A roundtable discussion to foster dialogue on the future of sustainable fishing in the EU
On Monday 9 July, marking the EU’s ‘Fish Dependence Day’, fisheries experts, including EU officials (DG MARE, DG Environment, the European Maritime and Fisheries Fund, and FARNET), together with other stakeholders from Our Fish, LIFE, Pintafish, Climaxi, Goede Vissers, the French Permanent Representation to the EU, and fishers and fishmongers from the Slow Food network, came together in Brussels for a roundtable discussion on fish dependence and the gaps, challenges, and barriers for the implementation of the CFP for small-scale fishers in Europe.
The Fish Dependence Day (FDD) is the calendar date when a country will begin relying on fish from elsewhere because its domestic supplies have been depleted. While it has been a way to promote awareness on the over-exploitation of fisheries, Slow Food believes the FDD measure can often be misleading and inaccurate: due to the globalised fisheries supply chain, for certain fish species, fish dependence begins on 1 January each year, while for many underused species the year goes by without crossing that threshold, or even coming close. As the moderator Brian O’Riordan, Deputy Director from LIFE put it: ‘the issue of fish dependence is much more complex’.
During a 2-hour stakeholder dialogue, participants discussed policy issues, production models, governance models, and the role of discerning and informed consumers. While the Common Fisheries Policy (CFP) was considered a step in the right direction when it comes to the EU fisheries legal framework, numerous challenges originate from the EU policy, for instance its promotion of aquaculture, while there are also issues deriving from its limited implementation in practice.
Frederieke Vlek, Netherlands campaign coordinator at Our Fish: ‘if we don’t enforce the landing obligation with proper monitoring and control, both the overfishing and landing obligation objectives are at risk of not being implemented in practice, which could have severe consequences especially for the vulnerable by-catch species’.
Barbara Rodenburg-Geertsema, producer coordinator from the Slow Food Wadden Sea Presidium: ‘I really dislike when people bring to wild waters species that do not belong there. If you want to do aquaculture, do it in land, and do it clean, but do not interfere with the natural environment’.
The conversation then moved to the different governance systems that enable fairer and more productive fishing, and how to make consumers more aware and discerning. Most of participants highlighted that ethically-driven governance systems are key, and that we have to change our fish consumption patterns towards more diverse, seasonal, and local fish.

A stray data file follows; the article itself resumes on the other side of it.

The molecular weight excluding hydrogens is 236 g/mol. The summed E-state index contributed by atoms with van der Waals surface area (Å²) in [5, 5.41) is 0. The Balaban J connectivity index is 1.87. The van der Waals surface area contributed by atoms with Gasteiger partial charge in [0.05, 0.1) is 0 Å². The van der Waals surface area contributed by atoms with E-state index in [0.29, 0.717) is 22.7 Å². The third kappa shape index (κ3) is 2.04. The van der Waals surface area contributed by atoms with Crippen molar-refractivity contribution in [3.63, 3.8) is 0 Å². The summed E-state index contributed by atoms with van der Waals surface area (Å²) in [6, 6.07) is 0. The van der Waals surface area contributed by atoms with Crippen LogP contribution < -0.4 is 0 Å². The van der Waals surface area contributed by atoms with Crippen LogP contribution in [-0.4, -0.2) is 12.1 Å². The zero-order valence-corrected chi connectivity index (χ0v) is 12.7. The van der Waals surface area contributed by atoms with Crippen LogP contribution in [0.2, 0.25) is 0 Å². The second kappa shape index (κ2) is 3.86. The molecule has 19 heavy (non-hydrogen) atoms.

Filip de Bodt, from Climaxi: ‘let’s be aware, and not be disconnected from the food that we eat. Many times, when there are controls over labelling, contamination has taken place. We have to work together with real people instead of pasting labels on food. As long as you have a monopoly over fish auctions, you will never get any sustainable fish on your plate’.
Barbara Rodenburg-Geertsema added: ‘the model we need should be all about relationships: when we realise we are part of this planet and it’s the sea that feeds us, its clearer for people that they need to get closer to the coastal communities, getting to know less known species’.
Slow Food supports artisanal and responsible fishing and the communities that depend on it. Artisanal fishing involves working the oceans, seas and lakes of the world, only species that are not overfished, fished all along the trophic chain, fish caught in the righ season and at the right size using selective techniques, and seeking to maintain a strong cultural identity and traditions. Fish must be caught using techniques adapted to their habitat, techniques which do not cause permanent damage to the environment and avoid bycatch and discards as much as possible. Artisanal fishers safeguard a deep and irreplaceable wisdom about fish stocks. Unfortunately, the reality is very different: industrial fishing is the norm, and artisanal fishing the exception, and not the other way around. Artisanal fishers are not receiving enough support from institutions to carry out sustainable fishing and earn a decent livelihood, Many small-scale fishers are perceived by many as outliers: they are discriminated against and poorly understood.
Slow Food has been working on sustainable fish for many years, with the aim of raising awareness and developing projects to support responsible artisanal fishing communities through the Slow Fish campaign and the biennial Slow Fish fair in Genoa.
For more information please contacts:
Slow Food International Press Office
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Slow Food is a global grassroots organization that envisions a world in which all people can access and enjoy food that is good for them, good for those who grow it, and good for the planet. Slow Food involves over a million activists, chefs, experts, youth, farmers, fishers, and academics in over 160 countries.